Academic Earth Launches Website Offering Free Video Lectures from Leading Universities
Learners Around the World Gain Access to Academic Superstars
Academic Earth offers free access to online video of full courses and guest lectures from leading educational institutions including Yale,
“The internet now makes it possible to share with millions of people around the world educational opportunities that were previously only available to a privileged few,” said founder and CEO
The catalog of video lectures, spanning nearly all major academic subjects, contains 60 full courses and 2,395 overall lectures, for a total of more than 1,300 hours of premium educational video content. The lectures are presented through a clean, user-friendly interface that allows visitors to browse by Subject, University, or Instructor. Site editors have also compiled Playlists such as “Understanding the Financial Crisis” and “Wars Throughout History” that bring together lectures from a number of institutions to provide multiple sources and perspectives on key issues.
In addition to full courses (a sample of which are listed at the end of this document), the site includes guest lectures on leadership, business, and policy from luminaries including Google Co-founder
The impetus for the initiative came from founder Richard Ludlow’s personal experience as a student at
“There was a problem, however,” he continued. “I discovered that these resources were dispersed among many unconnected sites and available in varying file formats, making them difficult to find and browse. That’s the challenge we have taken on with Academic Earth.”
Ludlow believed that by bringing these resources together into a single user-friendly educational ecosystem, applying best practices in video technology and interface design, and giving tools for community interaction, he could help spread these high-quality educational resources to a much larger global audience. After graduating with simultaneous bachelor’s and master’s degrees in economics from Yale, he deferred admission to
To raise the funding for the initiative, Ludlow initially approached
Preceding its full launch, the site opened a public beta in late January. While the company’s goal was primarily to test the site in a live environment and get early feedback, the site experienced rapid viral growth due primarily to visitors sharing the site on services such as Twitter, Facebook, Delicious, and StumbleUpon. The site attracted more than 68,000 unique visitors in January and 200,000 unique visitors in February, with 50% of visitors coming from outside of the US, representing 207 different countries.
Visitors have reported a wide variety of uses for the site. Students have used it to supplement existing coursework, educators to study the teaching methods of other instructors, and lifelong learners for personal enrichment. Of particular interest have been the large collections of business, computer science, and engineering lectures, which have been utilized by professionals and job seekers.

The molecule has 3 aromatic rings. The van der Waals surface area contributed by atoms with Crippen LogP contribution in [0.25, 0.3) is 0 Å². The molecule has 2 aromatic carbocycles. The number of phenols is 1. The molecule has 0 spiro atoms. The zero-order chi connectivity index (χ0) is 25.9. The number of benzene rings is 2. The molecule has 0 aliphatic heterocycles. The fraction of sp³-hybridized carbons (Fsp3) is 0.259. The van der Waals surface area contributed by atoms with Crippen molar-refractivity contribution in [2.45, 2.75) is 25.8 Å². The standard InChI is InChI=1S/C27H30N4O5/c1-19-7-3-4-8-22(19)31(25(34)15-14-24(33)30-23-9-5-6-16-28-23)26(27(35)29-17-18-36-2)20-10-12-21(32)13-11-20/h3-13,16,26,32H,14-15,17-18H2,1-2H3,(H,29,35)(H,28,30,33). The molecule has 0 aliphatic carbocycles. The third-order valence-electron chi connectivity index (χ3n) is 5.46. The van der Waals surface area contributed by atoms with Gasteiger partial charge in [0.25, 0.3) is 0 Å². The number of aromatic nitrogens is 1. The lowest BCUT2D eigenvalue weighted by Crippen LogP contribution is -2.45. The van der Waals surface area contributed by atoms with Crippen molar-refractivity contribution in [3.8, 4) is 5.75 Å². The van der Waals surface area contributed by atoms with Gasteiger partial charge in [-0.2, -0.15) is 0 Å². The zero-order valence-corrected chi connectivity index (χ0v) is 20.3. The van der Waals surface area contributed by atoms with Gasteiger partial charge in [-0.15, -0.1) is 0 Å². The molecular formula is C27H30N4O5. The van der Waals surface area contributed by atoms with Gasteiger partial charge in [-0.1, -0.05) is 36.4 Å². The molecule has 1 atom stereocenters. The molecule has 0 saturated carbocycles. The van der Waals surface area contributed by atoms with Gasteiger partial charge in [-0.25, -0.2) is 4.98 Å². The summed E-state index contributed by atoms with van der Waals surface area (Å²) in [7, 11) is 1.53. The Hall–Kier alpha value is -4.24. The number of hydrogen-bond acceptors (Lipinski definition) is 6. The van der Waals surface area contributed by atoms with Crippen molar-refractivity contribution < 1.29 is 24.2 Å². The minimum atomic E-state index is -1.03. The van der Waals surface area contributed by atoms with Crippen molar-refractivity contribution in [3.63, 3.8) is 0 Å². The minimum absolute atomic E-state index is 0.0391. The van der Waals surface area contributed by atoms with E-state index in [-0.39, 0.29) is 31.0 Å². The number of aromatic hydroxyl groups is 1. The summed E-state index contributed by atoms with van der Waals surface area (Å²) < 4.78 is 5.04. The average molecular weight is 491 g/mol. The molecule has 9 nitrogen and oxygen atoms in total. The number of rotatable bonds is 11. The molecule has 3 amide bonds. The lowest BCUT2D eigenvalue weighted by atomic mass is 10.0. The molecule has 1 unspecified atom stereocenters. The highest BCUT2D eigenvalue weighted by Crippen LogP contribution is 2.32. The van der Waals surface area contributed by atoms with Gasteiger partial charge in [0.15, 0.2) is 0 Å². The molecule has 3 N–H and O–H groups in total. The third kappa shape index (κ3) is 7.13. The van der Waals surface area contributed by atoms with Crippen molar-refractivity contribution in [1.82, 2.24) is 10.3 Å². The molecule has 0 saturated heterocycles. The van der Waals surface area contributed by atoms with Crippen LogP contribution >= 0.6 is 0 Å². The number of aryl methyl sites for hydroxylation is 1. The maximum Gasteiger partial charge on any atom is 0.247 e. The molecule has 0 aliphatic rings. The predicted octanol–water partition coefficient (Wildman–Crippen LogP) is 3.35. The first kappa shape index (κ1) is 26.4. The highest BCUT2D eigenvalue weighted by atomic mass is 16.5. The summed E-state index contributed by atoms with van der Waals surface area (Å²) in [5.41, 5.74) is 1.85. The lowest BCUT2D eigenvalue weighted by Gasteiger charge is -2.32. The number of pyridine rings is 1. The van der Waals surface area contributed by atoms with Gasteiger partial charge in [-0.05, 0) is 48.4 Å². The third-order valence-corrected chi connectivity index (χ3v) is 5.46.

Over the next six months, the company will integrate a variety of tools intended to harness community intelligence to complement the existing content and offer a rich learning environment. The first such feature is an A-F grading system that allows users to rate the quality of each lecture. Coming soon is an innovative Q&A system, which will allow visitors to ask questions about a video to be answered by other users.
Academic Earth plans to grow its content base significantly over time, drawing on open licensed content and direct partnerships with sources including additional universities, think tanks, conferences, government agencies, and educational television programs.
Academic Earth plans to introduce a monetization platform with the goal of making the production and distribution of educational resources sustainable at a time when many university programs are facing budget cuts. The company will offer content providers the option to host content on a completely non-commercial basis, or to share revenue generated through targeted marketing of educational goods and services.
More information about university efforts to provide free educational resources on the web can be found through the Open CourseWare Consortium (http://ocwconsortium.org), and at the websites of Creative Commons content producers including MIT OpenCourseWare (http://ocw.mit.edu), Open Yale Courses (http://oyc.yale.edu), Berkeley Webcast (http://webcast.berkeley.edu), Stanford Engineering Everywhere (http://see.stanford.edu),
Among the 60 full courses available on the site are:
- Introduction to Psychology (Yale)
- Financial Markets (Yale)
- Game Theory (Yale)
- Climate Change: Law and Policy (Berkeley)
- Physics I: Classical Mechanics (
- General Chemistry (
- General Biology (Berkeley)
- Human Anatomy (Berkeley)
- Introduction to Ancient Greek History (Yale)
- The American Novel Since 1945 (Yale)
- Introduction to the Old Testament (Yale)
Mathematics and Engineering:
- Introduction to Computer Science (
- Introduction to Biomedical Engineering (Yale)
- Linear Algebra (
- Multivariable Calculus (Berkeley)
SOURCE Academic Earth